How to write performant React code, Choosing the right component library, and Reading the Redux source code
This week's issue is sponsored by Stream.
Stream is the easiest way to build chat apps. See for yourself with this React Chat Tutorial that demos how to quickly build a flexible chat experience using Stream's API and their Stream Chat React components.
Kolby Sisk (from the Udacity Engineering Team) writes about how at there's a component library at the center of every design system and how he recently went through an involved process to figure out which component library would be the best fit for Udacity’s next generation design system.
Varun Vachhar writes about how refactoring CSS without altering the look and feel of the UI is one of the most challenging tasks you'll face as a frontend developer. Then, he shares a case study on how his team at Storybook was able to streamline a big CSS refactor by dogfooding their visual testing tool.
Alex Kondov writes about what he learned about the fundamentals of Redux by diving into the state management library's source code.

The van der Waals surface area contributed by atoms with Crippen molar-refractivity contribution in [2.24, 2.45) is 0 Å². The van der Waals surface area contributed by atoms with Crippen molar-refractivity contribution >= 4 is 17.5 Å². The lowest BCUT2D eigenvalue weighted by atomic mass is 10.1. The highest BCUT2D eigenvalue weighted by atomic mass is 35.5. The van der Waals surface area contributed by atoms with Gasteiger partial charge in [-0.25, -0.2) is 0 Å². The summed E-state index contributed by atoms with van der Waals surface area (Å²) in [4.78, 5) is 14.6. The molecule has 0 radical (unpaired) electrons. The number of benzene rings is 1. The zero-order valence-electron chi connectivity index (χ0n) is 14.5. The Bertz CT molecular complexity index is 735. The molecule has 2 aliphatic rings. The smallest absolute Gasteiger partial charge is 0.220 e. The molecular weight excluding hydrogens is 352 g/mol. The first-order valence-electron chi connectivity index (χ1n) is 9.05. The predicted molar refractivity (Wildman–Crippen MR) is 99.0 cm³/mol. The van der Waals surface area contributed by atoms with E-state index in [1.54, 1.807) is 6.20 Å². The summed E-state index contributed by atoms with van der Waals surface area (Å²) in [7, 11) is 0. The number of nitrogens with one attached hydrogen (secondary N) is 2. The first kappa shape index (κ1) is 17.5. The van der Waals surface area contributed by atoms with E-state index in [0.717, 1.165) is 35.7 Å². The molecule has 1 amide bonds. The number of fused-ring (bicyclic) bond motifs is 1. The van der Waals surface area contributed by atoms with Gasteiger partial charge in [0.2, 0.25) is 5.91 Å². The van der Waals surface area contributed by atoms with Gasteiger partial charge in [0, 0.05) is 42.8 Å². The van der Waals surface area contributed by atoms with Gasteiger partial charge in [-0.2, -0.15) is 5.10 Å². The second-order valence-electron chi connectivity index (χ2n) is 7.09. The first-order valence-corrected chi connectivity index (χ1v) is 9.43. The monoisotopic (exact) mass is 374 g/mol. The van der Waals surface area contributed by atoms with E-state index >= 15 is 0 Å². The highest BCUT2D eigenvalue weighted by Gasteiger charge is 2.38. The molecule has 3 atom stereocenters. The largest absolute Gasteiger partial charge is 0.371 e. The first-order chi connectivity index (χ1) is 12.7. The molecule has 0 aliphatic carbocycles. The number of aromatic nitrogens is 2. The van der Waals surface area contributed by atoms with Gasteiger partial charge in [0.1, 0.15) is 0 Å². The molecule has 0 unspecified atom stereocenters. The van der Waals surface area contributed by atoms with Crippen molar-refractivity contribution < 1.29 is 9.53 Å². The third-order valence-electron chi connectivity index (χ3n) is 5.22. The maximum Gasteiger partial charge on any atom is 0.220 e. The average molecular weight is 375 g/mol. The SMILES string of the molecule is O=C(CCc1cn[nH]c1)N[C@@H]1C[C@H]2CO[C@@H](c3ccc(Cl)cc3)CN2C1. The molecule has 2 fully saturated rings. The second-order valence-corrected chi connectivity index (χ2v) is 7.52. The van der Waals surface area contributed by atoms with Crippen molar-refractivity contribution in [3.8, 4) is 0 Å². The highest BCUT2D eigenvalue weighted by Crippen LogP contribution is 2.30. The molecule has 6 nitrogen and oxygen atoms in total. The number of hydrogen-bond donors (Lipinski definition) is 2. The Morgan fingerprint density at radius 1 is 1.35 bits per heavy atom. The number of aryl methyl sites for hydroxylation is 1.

Nadia Makarevich writes about how “premature optimisation”, when it comes to React and performance, can actually be a good thing. Then, she shows you how to implement a “real-life” app step by step -- first in a “normal” way, using the patterns that you’ll see practically everywhere, then refactoring each step with performance in mind and comparing the result in the end.
If you’re looking for a great React Rich Text Editor component, you’ve found one that should definitely be on your shortlist: the KendoReact Editor. This 10-minute video tutorial demos two (of many) powerful customization features of the KendoReact Editor -- defining input rules and customizing Editor tools & creating new ones. [sponsored]
A simple React library for easily animating your text transitions.
An all-in-one starter kit for building platforms (like site builders and low-code tools) on Vercel that's created by the Vercel team.
A VSCode extension that lets you preview React (and Vue) components instantly.
useWorkerizedReducer is like
useReducer, but the reducer runs in a worker. This makes it possible to place long-running computations in the reducer without affecting the responsiveness of the app. Created by Surma.